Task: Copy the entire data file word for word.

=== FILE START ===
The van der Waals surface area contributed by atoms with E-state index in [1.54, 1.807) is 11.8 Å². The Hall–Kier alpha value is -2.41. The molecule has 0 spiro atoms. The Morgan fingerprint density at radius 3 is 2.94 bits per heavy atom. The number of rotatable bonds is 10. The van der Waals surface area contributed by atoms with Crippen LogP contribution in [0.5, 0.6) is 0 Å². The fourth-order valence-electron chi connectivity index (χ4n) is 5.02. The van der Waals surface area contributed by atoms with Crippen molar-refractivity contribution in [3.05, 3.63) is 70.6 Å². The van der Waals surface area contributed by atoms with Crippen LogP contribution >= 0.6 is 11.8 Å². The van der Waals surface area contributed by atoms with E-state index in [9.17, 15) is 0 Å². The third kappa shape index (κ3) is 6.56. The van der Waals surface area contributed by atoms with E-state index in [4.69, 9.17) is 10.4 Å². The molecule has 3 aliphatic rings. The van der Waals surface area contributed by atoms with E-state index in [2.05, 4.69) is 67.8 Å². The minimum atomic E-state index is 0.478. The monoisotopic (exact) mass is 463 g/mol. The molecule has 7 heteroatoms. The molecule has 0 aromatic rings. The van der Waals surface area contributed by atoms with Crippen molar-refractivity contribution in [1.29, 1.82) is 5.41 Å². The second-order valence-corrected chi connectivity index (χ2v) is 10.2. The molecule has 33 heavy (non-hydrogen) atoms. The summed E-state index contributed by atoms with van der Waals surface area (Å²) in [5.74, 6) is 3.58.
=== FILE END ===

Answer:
The van der Waals surface area contributed by atoms with E-state index in [1.54, 1.807) is 11.8 Å². The Hall–Kier alpha value is -2.41. The molecule has 0 spiro atoms. The Morgan fingerprint density at radius 3 is 2.94 bits per heavy atom. The number of rotatable bonds is 10. The van der Waals surface area contributed by atoms with Crippen LogP contribution in [0.5, 0.6) is 0 Å². The fourth-order valence-electron chi connectivity index (χ4n) is 5.02. The van der Waals surface area contributed by atoms with Crippen molar-refractivity contribution in [3.05, 3.63) is 70.6 Å². The van der Waals surface area contributed by atoms with Crippen LogP contribution >= 0.6 is 11.8 Å². The van der Waals surface area contributed by atoms with E-state index in [9.17, 15) is 0 Å². The third kappa shape index (κ3) is 6.56. The van der Waals surface area contributed by atoms with E-state index in [4.69, 9.17) is 10.4 Å². The molecule has 3 aliphatic rings. The van der Waals surface area contributed by atoms with E-state index in [2.05, 4.69) is 67.8 Å². The minimum atomic E-state index is 0.478. The monoisotopic (exact) mass is 463 g/mol. The molecule has 7 heteroatoms. The molecule has 0 aromatic rings. The van der Waals surface area contributed by atoms with Crippen molar-refractivity contribution in [1.29, 1.82) is 5.41 Å². The second-order valence-corrected chi connectivity index (χ2v) is 10.2. The molecule has 33 heavy (non-hydrogen) atoms. The summed E-state index contributed by atoms with van der Waals surface area (Å²) in [5.74, 6) is 3.58.